anything placed inside the style tags (
<style>your style rules go here</style> ) are interpreted by your browser by default as CSS rules. CSS rules take the form:
Identifiers are used to refer to elements or parts of the associated HTML document. The style rules that follow the identifier name (the part inside the curly braces) are applied the the element that matches the identifier.
Identifiers come in various forms, the three most common identifiers are element identifiers, class identifiers and id identifiers. Element identifiers refer to elements by the element name (i.e. the words in your HTML file that are in between the “<” and the “>” delimiters). For example:
<div id='luna' class='cat'>
<img href='pie.jpg' />
In the previous example “div”, “body”, “img”, and “p” are all element identifiers. Any style applied to one of these will affect all elements of the same type. For example if I add a style that sets the background color for “div” element to hot pink, then the two div elements in the code sample above will have their background color set to hot pink. Element identifiers are represented in your CSS code by typing supplying the element name with no “.” or “#” in front of it:
Refers to the bady element.
In your average HTML file you will have many elements of the same type, many of which serve similar purposes. So we need to have a way to refer to all div elements that serve the same or similar purpose. One way to refer to a group of elements is to give all the elements in that group the same class name. You do this by setting the “class” attribute on each of these elements to the single desired name.
Here we have several elements of different types. Some are assigned to the “dog” class and others are assigned to the “cat” class. Notice that the elements in a class do not all have to be of the same type. In this example we have a “p” element and a “div” element that are assigned to the “cat” class. Any style applied to the “cat” class will affect both the “p” and the “div” elements that are assinged to that class. We style a class by referencing the class name as the identifier for our CSS rule, we reference a class identifier by supplying the class name prefixed by a “.”:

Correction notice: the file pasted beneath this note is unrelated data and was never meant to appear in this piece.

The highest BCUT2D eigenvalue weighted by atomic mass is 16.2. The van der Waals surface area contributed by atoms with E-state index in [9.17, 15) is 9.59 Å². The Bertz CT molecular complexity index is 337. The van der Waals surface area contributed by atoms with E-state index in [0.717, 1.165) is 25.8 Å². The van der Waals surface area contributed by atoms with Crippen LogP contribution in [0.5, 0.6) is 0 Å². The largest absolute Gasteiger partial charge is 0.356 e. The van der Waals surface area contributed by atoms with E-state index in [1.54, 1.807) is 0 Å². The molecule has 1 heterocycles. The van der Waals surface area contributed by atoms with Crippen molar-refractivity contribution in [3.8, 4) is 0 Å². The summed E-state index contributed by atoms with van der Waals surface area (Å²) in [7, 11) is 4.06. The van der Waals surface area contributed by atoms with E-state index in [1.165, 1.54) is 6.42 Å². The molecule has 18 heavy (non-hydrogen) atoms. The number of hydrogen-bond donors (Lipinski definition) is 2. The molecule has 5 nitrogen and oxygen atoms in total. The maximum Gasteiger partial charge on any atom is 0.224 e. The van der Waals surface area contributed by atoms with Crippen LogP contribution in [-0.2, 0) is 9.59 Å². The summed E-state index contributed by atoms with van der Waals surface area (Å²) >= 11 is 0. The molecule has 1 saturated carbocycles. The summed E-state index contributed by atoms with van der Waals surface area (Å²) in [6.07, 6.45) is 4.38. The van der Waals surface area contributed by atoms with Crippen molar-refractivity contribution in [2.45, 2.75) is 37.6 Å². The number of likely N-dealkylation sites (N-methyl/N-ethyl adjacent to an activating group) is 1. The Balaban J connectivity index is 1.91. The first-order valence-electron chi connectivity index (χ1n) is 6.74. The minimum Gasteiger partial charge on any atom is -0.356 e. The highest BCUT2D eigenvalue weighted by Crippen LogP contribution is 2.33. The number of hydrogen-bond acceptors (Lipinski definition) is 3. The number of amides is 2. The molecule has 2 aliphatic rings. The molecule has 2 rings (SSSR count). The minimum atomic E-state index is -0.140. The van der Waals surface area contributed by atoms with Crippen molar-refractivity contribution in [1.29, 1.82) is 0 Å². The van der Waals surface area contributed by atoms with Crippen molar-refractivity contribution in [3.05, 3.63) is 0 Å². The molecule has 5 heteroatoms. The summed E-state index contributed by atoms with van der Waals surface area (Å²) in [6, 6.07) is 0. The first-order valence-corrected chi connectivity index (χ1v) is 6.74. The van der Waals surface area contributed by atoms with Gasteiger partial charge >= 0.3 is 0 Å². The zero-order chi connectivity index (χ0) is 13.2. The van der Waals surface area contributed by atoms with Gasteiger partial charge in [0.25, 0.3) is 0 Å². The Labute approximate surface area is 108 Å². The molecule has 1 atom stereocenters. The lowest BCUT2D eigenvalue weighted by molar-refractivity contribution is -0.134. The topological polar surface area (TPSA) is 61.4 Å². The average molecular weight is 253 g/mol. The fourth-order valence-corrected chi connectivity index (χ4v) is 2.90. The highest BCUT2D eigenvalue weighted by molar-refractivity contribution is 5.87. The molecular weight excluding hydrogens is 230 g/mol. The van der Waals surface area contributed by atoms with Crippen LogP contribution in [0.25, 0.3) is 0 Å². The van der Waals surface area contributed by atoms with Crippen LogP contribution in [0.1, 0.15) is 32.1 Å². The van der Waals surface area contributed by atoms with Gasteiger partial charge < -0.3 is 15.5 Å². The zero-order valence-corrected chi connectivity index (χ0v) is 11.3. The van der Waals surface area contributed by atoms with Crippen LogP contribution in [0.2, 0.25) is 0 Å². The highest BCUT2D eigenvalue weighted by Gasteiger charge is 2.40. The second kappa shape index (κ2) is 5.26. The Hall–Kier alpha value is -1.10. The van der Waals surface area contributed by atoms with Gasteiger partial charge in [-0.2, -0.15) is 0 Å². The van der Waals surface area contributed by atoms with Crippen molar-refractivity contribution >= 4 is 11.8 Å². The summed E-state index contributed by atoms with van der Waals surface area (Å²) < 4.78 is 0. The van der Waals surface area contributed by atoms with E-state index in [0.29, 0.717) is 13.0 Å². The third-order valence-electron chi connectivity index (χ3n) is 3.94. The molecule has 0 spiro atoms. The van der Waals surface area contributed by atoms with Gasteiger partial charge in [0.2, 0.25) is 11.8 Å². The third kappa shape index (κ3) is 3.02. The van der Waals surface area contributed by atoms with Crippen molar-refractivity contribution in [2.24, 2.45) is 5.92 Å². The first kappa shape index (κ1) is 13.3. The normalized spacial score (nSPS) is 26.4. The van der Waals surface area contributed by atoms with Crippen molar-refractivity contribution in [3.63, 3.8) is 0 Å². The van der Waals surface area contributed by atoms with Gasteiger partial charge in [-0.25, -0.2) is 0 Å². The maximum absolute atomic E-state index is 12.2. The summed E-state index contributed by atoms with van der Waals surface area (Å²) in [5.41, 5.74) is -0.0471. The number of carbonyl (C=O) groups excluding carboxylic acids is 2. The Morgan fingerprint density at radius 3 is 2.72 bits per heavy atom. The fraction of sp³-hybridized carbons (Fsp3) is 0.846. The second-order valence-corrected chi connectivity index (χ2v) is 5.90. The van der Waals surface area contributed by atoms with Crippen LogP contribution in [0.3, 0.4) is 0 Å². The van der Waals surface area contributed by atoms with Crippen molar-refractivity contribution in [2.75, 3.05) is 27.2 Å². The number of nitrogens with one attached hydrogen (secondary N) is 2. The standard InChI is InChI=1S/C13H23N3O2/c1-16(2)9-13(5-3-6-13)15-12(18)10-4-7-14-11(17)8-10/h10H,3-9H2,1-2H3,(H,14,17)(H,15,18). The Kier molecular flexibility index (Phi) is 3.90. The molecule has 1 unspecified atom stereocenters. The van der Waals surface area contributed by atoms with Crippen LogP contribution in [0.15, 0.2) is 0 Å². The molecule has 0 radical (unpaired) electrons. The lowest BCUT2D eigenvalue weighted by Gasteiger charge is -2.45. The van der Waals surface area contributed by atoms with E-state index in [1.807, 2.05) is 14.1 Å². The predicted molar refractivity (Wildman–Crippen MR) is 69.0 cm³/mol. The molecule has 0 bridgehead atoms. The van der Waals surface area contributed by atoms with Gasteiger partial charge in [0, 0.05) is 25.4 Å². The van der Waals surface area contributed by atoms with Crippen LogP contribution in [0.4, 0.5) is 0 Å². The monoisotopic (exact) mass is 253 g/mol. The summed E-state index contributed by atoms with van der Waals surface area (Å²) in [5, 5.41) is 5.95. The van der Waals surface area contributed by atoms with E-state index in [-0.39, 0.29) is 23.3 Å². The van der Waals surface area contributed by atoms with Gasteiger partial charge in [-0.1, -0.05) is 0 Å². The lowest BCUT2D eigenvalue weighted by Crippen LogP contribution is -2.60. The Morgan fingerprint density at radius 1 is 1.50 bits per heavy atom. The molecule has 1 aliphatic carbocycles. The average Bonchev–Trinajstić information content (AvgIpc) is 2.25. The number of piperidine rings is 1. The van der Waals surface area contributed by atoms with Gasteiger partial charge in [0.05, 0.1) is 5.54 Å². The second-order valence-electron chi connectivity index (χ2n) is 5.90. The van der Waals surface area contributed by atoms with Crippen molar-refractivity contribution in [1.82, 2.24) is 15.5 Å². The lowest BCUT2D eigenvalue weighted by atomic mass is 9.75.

Notice the dot “.” in front of the class name “cat”. Notice also that in this example is assigned the class name “god” to the body element, i could have just as easily have assigned the body element the names “dragon”, “grandma” or… “body”. HTML files have only one body element, so it is usually not necessary to assign a class to the body element. But if we did (and only if we assigned the class by setting the elements class attribute), we could reference the body by using either the “body” element identifier (without the leading dot “.”) and we could also use the “.body” class identifier (notice the leading dot “.”).
id identifier are similar to class identifier in that you create them by setting the "id’ attribute of a given element. Notice my first code snippet, i had an elment with and id attribute set to “luna”. Unlike with classes, there can only be one element with a given id, each id must be unique. id identifiers are refernced in CSS rules by supplying the id indentifier name with a leading hashtag “#”.